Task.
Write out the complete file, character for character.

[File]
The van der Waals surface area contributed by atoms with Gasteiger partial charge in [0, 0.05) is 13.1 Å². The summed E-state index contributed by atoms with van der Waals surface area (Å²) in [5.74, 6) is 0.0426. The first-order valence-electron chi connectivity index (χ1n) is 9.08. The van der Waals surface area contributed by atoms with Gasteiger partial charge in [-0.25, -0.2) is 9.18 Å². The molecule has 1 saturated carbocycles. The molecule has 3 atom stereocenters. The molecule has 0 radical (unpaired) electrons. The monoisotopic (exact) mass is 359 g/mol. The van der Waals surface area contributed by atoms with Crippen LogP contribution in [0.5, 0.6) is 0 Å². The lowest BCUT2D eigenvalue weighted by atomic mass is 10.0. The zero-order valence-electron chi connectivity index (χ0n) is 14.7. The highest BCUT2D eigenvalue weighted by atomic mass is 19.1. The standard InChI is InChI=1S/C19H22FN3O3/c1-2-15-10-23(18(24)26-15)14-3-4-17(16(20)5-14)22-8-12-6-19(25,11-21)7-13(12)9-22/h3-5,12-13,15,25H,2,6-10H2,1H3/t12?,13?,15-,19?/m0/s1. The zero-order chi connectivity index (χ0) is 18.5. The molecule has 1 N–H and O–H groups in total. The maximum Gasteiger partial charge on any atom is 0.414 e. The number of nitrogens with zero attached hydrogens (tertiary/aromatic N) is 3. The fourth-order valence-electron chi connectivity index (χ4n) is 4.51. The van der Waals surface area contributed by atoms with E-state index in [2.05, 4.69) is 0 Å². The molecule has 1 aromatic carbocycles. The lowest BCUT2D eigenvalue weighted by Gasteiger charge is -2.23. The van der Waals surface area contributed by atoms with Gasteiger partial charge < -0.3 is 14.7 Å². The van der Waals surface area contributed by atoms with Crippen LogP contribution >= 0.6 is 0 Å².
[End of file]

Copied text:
The van der Waals surface area contributed by atoms with Gasteiger partial charge in [0, 0.05) is 13.1 Å². The summed E-state index contributed by atoms with van der Waals surface area (Å²) in [5.74, 6) is 0.0426. The first-order valence-electron chi connectivity index (χ1n) is 9.08. The van der Waals surface area contributed by atoms with Gasteiger partial charge in [-0.25, -0.2) is 9.18 Å². The molecule has 1 saturated carbocycles. The molecule has 3 atom stereocenters. The molecule has 0 radical (unpaired) electrons. The monoisotopic (exact) mass is 359 g/mol. The van der Waals surface area contributed by atoms with Crippen LogP contribution in [0.5, 0.6) is 0 Å². The lowest BCUT2D eigenvalue weighted by atomic mass is 10.0. The zero-order valence-electron chi connectivity index (χ0n) is 14.7. The highest BCUT2D eigenvalue weighted by atomic mass is 19.1. The standard InChI is InChI=1S/C19H22FN3O3/c1-2-15-10-23(18(24)26-15)14-3-4-17(16(20)5-14)22-8-12-6-19(25,11-21)7-13(12)9-22/h3-5,12-13,15,25H,2,6-10H2,1H3/t12?,13?,15-,19?/m0/s1. The zero-order chi connectivity index (χ0) is 18.5. The molecule has 1 N–H and O–H groups in total. The maximum Gasteiger partial charge on any atom is 0.414 e. The number of nitrogens with zero attached hydrogens (tertiary/aromatic N) is 3. The fourth-order valence-electron chi connectivity index (χ4n) is 4.51. The van der Waals surface area contributed by atoms with E-state index in [2.05, 4.69) is 0 Å². The molecule has 1 aromatic carbocycles. The lowest BCUT2D eigenvalue weighted by Gasteiger charge is -2.23. The van der Waals surface area contributed by atoms with Gasteiger partial charge < -0.3 is 14.7 Å². The van der Waals surface area contributed by atoms with Crippen LogP contribution >= 0.6 is 0 Å².